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In case you missed it, the New York Times ran an opinion piece by Joe Nocera last Friday that exposed the seemy underside of the foreclosure mill industry.

It turns out that employees at one of New York’s biggest foreclosure mills had a big Halloween party in which many people dressed up in costumes and created props that were designed to make fun of the “deadbeats” whose homes their firm has been doing its best to take away. Six amazingly tasteless photos of the shindig are posted in the article.

This morning, Mike Konczal at New Deal 2.0 has a good follow-up post on the matter. Here’s the excellent conclusion:

“Though the Halloween pictures are disgusting, they are a symptom of a larger view of the way the law should work that is even worse — one in which debtor’s protections are mocked, the rule of law is ignored, and shantytowns proudly display their creditor’s name over them. This is the way many elites view the rules when it comes to debt. Thankfully, there is more and more mass opposition to this perversion of the law.”

 

 

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Memo to the good people of the Occupy movement:

Hey folks — Looking for a place where the forces of corporate avarice in North Carolina spell out their agenda and identify their most loyal toadies? 

Then check out this new report.

And if you want to know who the lawmakers are who give two hoots about their actual constituents, just read the “ratings” from bottom to top.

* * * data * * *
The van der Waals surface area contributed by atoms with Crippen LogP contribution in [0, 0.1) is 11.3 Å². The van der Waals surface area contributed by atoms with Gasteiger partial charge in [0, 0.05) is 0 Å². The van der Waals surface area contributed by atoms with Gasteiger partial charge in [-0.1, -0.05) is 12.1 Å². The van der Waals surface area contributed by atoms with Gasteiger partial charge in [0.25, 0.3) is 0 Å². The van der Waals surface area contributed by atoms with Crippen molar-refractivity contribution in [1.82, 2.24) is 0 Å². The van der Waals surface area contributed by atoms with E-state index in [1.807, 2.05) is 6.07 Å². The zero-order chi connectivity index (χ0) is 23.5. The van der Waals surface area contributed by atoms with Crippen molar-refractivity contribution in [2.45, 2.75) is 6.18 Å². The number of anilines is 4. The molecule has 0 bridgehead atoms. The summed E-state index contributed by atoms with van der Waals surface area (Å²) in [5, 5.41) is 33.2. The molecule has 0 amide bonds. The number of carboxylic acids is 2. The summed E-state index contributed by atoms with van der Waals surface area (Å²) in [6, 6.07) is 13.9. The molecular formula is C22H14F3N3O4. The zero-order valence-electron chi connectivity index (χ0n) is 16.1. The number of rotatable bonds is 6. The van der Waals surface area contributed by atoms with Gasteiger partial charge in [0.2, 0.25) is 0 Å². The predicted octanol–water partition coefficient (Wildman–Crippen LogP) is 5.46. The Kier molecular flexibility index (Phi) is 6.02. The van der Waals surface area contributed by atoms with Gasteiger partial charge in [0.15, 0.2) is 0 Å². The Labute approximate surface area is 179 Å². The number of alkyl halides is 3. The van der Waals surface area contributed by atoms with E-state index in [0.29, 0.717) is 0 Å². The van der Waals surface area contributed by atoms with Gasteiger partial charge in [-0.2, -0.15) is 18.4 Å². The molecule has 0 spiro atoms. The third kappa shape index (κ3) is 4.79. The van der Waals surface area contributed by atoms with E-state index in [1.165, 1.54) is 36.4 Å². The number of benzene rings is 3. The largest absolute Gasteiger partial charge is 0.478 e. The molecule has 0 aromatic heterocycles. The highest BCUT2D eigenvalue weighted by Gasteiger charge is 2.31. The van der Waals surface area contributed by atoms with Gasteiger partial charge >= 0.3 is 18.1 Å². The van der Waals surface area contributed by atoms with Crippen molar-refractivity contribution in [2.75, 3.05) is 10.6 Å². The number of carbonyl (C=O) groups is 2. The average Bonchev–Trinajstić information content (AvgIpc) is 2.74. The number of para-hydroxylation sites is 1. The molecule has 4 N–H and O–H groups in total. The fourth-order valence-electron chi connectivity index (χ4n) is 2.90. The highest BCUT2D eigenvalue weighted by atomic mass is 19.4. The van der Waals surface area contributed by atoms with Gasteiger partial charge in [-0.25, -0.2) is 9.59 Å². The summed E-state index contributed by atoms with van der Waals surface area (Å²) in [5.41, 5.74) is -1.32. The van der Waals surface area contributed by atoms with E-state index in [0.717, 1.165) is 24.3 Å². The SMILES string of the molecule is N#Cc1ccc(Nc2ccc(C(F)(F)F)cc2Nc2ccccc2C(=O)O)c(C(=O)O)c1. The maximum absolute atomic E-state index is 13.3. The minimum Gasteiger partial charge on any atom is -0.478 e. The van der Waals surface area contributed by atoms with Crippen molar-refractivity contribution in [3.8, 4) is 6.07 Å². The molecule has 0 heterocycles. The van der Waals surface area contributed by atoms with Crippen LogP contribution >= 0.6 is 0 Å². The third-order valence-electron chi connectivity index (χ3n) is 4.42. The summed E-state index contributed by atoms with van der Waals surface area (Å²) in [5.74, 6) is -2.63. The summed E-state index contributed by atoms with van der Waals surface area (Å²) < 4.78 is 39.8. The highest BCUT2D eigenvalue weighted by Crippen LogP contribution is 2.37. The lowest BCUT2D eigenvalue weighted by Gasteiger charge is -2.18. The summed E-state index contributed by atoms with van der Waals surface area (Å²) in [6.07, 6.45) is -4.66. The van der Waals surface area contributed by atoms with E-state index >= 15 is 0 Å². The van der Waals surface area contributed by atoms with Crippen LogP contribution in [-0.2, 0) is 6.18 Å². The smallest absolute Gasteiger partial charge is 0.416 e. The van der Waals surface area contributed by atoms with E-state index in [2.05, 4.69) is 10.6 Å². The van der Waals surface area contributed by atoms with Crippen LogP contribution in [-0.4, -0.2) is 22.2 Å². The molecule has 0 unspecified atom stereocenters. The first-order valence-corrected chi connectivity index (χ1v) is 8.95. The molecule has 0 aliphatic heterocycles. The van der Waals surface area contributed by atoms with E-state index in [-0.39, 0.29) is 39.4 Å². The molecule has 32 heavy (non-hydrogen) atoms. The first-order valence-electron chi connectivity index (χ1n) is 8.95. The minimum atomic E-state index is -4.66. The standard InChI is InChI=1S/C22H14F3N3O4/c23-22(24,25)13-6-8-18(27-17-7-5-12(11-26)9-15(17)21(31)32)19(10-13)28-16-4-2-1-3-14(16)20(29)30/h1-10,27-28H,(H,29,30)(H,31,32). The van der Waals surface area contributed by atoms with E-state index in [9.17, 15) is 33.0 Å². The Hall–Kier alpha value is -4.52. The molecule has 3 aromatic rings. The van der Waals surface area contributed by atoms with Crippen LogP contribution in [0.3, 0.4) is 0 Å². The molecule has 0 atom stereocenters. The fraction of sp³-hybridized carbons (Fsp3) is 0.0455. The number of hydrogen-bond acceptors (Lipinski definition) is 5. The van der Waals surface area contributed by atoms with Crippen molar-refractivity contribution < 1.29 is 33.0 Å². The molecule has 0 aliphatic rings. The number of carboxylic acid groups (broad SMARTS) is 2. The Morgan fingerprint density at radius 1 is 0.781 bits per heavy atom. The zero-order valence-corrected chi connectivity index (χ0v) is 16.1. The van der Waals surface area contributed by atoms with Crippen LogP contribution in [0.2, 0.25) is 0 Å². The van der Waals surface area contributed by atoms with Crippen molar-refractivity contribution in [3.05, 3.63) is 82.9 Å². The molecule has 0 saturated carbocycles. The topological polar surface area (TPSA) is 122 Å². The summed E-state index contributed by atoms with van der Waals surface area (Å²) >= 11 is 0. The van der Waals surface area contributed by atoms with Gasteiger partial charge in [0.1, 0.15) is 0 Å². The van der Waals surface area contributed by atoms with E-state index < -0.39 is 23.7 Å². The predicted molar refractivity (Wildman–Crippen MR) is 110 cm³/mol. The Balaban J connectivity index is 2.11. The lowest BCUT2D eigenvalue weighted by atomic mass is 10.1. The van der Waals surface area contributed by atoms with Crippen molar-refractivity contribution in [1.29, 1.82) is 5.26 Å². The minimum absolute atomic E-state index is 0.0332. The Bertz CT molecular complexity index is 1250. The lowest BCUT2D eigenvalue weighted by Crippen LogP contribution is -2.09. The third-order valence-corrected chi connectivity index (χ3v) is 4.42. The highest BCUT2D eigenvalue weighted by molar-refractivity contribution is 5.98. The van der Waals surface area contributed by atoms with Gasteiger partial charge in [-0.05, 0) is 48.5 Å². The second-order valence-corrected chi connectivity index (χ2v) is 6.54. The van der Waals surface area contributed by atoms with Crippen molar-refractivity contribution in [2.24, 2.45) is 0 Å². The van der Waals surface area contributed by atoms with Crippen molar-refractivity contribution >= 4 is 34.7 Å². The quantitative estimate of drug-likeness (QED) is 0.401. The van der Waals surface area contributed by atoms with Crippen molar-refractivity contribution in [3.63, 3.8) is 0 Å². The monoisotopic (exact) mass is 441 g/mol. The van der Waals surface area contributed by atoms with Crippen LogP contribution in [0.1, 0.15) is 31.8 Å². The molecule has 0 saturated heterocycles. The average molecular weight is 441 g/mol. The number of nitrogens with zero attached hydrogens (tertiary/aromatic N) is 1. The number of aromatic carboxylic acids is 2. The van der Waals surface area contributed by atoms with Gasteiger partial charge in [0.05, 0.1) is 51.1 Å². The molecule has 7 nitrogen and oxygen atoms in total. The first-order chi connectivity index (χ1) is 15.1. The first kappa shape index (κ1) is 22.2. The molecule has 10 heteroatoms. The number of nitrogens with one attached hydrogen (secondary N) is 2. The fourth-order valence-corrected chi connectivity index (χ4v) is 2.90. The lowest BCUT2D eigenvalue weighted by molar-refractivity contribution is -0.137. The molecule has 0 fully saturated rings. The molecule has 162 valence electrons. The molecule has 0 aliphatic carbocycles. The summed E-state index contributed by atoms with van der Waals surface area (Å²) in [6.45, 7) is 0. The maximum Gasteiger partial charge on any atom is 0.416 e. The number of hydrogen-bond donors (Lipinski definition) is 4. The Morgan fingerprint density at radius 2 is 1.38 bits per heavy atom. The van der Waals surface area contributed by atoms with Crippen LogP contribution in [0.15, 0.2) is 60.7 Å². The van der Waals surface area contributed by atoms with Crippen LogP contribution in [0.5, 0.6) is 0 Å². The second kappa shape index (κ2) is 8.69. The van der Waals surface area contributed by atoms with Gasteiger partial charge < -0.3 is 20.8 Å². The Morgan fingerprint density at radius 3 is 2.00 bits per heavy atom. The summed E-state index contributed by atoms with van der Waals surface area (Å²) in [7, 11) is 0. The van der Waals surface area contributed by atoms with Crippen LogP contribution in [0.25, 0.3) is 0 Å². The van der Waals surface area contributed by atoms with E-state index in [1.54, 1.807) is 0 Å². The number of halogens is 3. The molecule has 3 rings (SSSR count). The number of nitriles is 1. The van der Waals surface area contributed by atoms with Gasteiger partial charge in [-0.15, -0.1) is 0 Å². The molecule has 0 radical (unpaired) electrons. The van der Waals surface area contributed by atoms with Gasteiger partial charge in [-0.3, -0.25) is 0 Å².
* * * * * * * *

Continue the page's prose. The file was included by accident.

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One of the most insightful progressive voices weighs in with an optimistic take:

“Anyone who expressed difficulty seeing or understanding what motivates these protests revealed many things about themselves. None is flattering. The only thing that’s surprising is that these protests didn’t happen sooner and that they’re not more widespread and intense. I think it’s become increasingly clear that that is likely to change, and soon. Like the Arab Spring, the rapid growth of these protests should be a permanent antidote against defeatism. It’s unclear what these protests will accomplish — that still depends on how many people join them and what they cause it to be — but, already, they prove that the possibility always exists for subverting even the most seemingly invulnerable power factions.”

Read the entire post (“What are those OWS people so angry about?”) by clicking here.

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Dean Baker’s newest column in the Huffington Post is simply outstanding. The whole thing is so good it’s hard to pick a highlight, so here’s just one:

“In short, we have an economic system that, even when it is working, has been rigged to redistribute income to the rich. And we have a political system that at a time of immense economic distress is more focused on undercutting the means of support for working families than fixing the economy. It is hard to understand why everyone is not occupying Wall Street.”